A generation of Germans picked up the renewable torch that the Reagan administration tossed aside and bought up SERI-produced patents at fire-sale prices. The renewable energy revolution didn’t end. It moved overseas and was renamed die Energiewende.

and dredged up this from t’memory;

COMMITTEES Environment, Recreation and the Arts Committee Report

Thursday, 17 November 1994
Mr Chynoweth “I would like to make some comments on various aspects of our report. In the first area we have made a recommendation regarding finance for solar hot water units. In the 1960s I used to work in Darwin, at the time when the federal government built the majority of the housing there. It insisted that solar hot water systems be fitted to all defence houses and things like that.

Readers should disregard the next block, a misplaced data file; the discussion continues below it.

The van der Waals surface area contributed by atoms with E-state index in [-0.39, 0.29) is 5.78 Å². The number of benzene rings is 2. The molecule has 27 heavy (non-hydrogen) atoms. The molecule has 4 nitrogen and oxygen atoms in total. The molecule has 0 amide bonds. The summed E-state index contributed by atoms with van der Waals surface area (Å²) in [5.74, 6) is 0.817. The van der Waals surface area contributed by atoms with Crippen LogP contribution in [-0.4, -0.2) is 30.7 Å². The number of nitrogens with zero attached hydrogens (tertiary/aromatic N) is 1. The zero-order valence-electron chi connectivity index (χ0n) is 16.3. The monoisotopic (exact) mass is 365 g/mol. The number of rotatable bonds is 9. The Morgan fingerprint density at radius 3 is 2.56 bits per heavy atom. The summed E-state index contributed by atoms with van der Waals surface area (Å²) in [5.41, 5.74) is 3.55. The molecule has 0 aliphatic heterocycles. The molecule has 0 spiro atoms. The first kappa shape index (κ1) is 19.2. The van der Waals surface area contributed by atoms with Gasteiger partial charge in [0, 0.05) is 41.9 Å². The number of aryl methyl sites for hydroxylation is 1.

Mr Lindsay —And also for national parks, aviation and so on.

Mr Chynoweth —Yes, DCA, et cetera. That government decision forced Australia to set up its own solar heating manufacturing industry. That is the sort of area we can get into once again. Even in Melbourne I have a solar heater in my backyard and I use it for heating my hothouse and swimming pool. I am one of the people who actually use one; however, not many people in Melbourne do it. We could have great savings in Melbourne. Other cities should have it. The Commonwealth government should be giving tax incentives. I know we recommend energy cards and all those sorts of things to try to get people to move more into this area. We are world leaders in solar hot water technology; there is a great market there and we can move in there very quickly. I am quite certain that it will create many thousands of jobs.